Link between Air Quality and Covid-19 | 26 Jun 2021

Why in News

For the first time, a pan-India study has found a direct correlation between air pollution and Covid-19.

  • The study found that areas with poor air quality and higher emissions of particulate matter (PM) 2.5 are more likely to have Covid-19 infections and related deaths.

Particulate Matter (PM) 2.5

  • It is an atmospheric particulate matter of diameter of fewer than 2.5 micrometres, which is around 3% the diameter of a human hair.
    • It is very small and can only be detected with the help of an electron microscope.
  • It causes respiratory problems and also reduces visibility. It is an endocrine disruptor that can affect insulin secretion and insulin sensitivity, thus contributing to diabetes.
  • These particles are formed as a result of burning fuel and chemical reactions that take place in the atmosphere. Natural processes such as forest fires also contribute to PM2.5 in the air.
  • These particles are also the primary reason for the occurrence of smog.

Key Points

  • About:
  • Components:
    • The study involves three kinds of data sets—
      • National Emission Inventory (NEI) of PM2.5 for 2019, developed by the scientists;
      • Number of Covid-19 positive cases and corresponding death as of 5th November, 2020.
      • Air quality index data (in-situ observations).
  • Important Observations:
    • The study titled ‘Establishing a link between fine particulate matter (PM2.5) zones and Covid-19 over India based on anthropogenic emission sources and air quality data’ dealt with how people living in highly polluted areas are more vulnerable to coronavirus infections.
    • The regions using huge amounts of fossil fuels such as petrol, diesel and coal by combustion in transport and industrial activities also experience a far higher number of Covid-19 cases.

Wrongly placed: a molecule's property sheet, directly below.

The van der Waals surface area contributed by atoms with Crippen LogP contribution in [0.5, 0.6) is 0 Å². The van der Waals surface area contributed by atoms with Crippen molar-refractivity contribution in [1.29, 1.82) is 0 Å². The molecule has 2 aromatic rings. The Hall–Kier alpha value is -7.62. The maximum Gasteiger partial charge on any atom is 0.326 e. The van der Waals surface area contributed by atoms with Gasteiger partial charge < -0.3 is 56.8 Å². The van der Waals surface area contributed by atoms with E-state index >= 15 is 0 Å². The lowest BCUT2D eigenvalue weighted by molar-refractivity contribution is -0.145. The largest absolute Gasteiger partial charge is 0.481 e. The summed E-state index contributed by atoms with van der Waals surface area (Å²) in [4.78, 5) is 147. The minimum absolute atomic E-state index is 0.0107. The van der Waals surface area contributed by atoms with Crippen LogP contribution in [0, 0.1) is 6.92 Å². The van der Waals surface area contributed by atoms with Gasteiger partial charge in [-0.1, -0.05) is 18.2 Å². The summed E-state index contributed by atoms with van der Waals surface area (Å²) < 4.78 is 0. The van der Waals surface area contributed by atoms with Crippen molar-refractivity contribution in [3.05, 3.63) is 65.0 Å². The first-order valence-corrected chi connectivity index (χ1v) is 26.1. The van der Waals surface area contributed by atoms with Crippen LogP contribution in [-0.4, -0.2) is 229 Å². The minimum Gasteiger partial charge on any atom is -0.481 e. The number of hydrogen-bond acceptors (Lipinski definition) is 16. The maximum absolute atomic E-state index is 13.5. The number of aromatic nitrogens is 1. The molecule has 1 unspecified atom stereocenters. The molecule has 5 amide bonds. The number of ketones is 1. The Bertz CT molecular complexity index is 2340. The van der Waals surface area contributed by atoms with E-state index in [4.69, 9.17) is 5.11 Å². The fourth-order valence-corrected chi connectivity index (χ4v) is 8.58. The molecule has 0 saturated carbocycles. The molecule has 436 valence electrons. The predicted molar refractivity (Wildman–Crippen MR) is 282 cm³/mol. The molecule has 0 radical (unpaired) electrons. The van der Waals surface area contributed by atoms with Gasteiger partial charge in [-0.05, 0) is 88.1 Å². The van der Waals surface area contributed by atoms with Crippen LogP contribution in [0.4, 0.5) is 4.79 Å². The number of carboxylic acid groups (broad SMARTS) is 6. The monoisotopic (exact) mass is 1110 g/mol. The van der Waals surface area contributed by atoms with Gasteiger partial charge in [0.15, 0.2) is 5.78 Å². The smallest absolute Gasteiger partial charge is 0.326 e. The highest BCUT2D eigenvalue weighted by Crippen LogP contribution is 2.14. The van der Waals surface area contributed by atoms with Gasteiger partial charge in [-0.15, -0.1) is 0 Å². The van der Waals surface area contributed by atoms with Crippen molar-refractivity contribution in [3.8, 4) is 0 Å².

• For Example, the highest numbers of Covid-19 cases are found in States like Maharashtra, Uttar Pradesh, Delhi and Gujarat, where exposure to the prolonged high concentration of PM2.5 is relatively high, especially in the cities, due to overuse of fossil fuel.
      • Mumbai and Pune are among hotspots where high air pollution from the transport and industrial sectors is related to a higher number of Covid-19 cases and deaths.
    • There is also evidence that the novel coronavirus sticks to fine particles like PM2.5 allowing them to move from one part to another by making the airborne transmission of Covid-19 more effective.
  • Impact:
    • When human-induced emissions are added combined with the double impact of the Covid-19 virus, the damage to lungs will be much faster and worsen health conditions.
    • The study results will help slow down the spread of the virus by providing more preventive steps and resources in areas with high pollution levels for present situations as well as for future possibilities.
  • Solution:
  • Other Initiatives to Reduce Air Pollution:

Air Quality Index (AQI)

  • The AQI is an index for reporting daily air quality.
  • It focuses on health effects one might experience within a few hours or days after breathing polluted air.
  • AQI is calculated for eight major air pollutants:
    • Ground-level ozone,
    • PM10,
    • PM2.5,
    • Carbon monoxide,
    • Sulfur dioxide,
    • Nitrogen dioxide,
    • Ammonia,
    • Lead,
  • Ground-level ozone and airborne particles are the two pollutants that pose the greatest threat to human health in India.

Source: TH